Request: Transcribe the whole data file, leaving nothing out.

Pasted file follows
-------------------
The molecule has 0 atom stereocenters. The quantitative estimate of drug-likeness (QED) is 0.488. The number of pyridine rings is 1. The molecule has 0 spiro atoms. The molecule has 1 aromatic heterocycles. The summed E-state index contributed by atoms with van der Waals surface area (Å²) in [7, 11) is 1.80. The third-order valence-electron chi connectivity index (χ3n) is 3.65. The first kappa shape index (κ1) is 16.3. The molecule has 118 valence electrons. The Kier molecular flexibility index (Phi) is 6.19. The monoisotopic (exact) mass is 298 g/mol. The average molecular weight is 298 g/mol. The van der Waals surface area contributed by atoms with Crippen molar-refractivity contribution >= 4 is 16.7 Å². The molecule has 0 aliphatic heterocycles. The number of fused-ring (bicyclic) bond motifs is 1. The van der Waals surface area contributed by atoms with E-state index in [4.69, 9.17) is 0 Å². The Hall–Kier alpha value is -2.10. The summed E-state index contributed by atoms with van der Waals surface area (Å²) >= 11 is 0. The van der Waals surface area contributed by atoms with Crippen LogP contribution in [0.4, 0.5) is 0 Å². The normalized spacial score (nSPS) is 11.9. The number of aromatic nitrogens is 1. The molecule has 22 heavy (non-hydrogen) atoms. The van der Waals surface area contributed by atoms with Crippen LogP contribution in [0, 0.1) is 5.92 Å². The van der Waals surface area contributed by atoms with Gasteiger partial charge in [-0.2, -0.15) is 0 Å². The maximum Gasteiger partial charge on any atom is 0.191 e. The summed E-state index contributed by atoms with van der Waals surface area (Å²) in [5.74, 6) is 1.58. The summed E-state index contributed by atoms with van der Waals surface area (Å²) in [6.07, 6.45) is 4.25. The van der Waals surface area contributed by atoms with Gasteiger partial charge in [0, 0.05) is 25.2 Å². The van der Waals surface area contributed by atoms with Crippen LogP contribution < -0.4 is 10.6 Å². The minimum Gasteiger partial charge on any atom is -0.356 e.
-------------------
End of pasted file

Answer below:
The molecule has 0 atom stereocenters. The quantitative estimate of drug-likeness (QED) is 0.488. The number of pyridine rings is 1. The molecule has 0 spiro atoms. The molecule has 1 aromatic heterocycles. The summed E-state index contributed by atoms with van der Waals surface area (Å²) in [7, 11) is 1.80. The third-order valence-electron chi connectivity index (χ3n) is 3.65. The first kappa shape index (κ1) is 16.3. The molecule has 118 valence electrons. The Kier molecular flexibility index (Phi) is 6.19. The monoisotopic (exact) mass is 298 g/mol. The average molecular weight is 298 g/mol. The van der Waals surface area contributed by atoms with Crippen molar-refractivity contribution >= 4 is 16.7 Å². The molecule has 0 aliphatic heterocycles. The number of fused-ring (bicyclic) bond motifs is 1. The van der Waals surface area contributed by atoms with E-state index in [4.69, 9.17) is 0 Å². The Hall–Kier alpha value is -2.10. The summed E-state index contributed by atoms with van der Waals surface area (Å²) >= 11 is 0. The van der Waals surface area contributed by atoms with Crippen LogP contribution in [0.4, 0.5) is 0 Å². The normalized spacial score (nSPS) is 11.9. The number of aromatic nitrogens is 1. The molecule has 22 heavy (non-hydrogen) atoms. The van der Waals surface area contributed by atoms with Crippen LogP contribution in [0, 0.1) is 5.92 Å². The van der Waals surface area contributed by atoms with Gasteiger partial charge in [-0.2, -0.15) is 0 Å². The maximum Gasteiger partial charge on any atom is 0.191 e. The summed E-state index contributed by atoms with van der Waals surface area (Å²) in [5.74, 6) is 1.58. The summed E-state index contributed by atoms with van der Waals surface area (Å²) in [6.07, 6.45) is 4.25. The van der Waals surface area contributed by atoms with Gasteiger partial charge in [0, 0.05) is 25.2 Å². The van der Waals surface area contributed by atoms with Crippen LogP contribution < -0.4 is 10.6 Å². The minimum Gasteiger partial charge on any atom is -0.356 e.